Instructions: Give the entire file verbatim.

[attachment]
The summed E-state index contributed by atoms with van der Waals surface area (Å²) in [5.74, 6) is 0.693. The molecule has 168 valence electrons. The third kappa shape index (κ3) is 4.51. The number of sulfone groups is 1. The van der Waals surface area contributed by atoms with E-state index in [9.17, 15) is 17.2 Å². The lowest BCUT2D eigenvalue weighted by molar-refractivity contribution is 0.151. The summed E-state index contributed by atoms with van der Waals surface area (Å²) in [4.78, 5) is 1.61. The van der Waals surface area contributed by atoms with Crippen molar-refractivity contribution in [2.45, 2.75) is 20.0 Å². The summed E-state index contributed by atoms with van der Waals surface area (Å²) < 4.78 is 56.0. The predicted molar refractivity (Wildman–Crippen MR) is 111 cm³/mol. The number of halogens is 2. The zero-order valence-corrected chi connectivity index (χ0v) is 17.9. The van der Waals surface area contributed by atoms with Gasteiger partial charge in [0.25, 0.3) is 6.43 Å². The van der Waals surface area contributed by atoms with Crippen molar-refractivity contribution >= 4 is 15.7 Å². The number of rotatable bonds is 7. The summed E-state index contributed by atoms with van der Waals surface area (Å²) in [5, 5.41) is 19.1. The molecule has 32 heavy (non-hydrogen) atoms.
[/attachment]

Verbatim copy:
The summed E-state index contributed by atoms with van der Waals surface area (Å²) in [5.74, 6) is 0.693. The molecule has 168 valence electrons. The third kappa shape index (κ3) is 4.51. The number of sulfone groups is 1. The van der Waals surface area contributed by atoms with E-state index in [9.17, 15) is 17.2 Å². The lowest BCUT2D eigenvalue weighted by molar-refractivity contribution is 0.151. The summed E-state index contributed by atoms with van der Waals surface area (Å²) in [4.78, 5) is 1.61. The van der Waals surface area contributed by atoms with Crippen molar-refractivity contribution in [2.45, 2.75) is 20.0 Å². The summed E-state index contributed by atoms with van der Waals surface area (Å²) < 4.78 is 56.0. The predicted molar refractivity (Wildman–Crippen MR) is 111 cm³/mol. The number of halogens is 2. The zero-order valence-corrected chi connectivity index (χ0v) is 17.9. The van der Waals surface area contributed by atoms with Gasteiger partial charge in [0.25, 0.3) is 6.43 Å². The van der Waals surface area contributed by atoms with Crippen molar-refractivity contribution >= 4 is 15.7 Å². The number of rotatable bonds is 7. The summed E-state index contributed by atoms with van der Waals surface area (Å²) in [5, 5.41) is 19.1. The molecule has 32 heavy (non-hydrogen) atoms.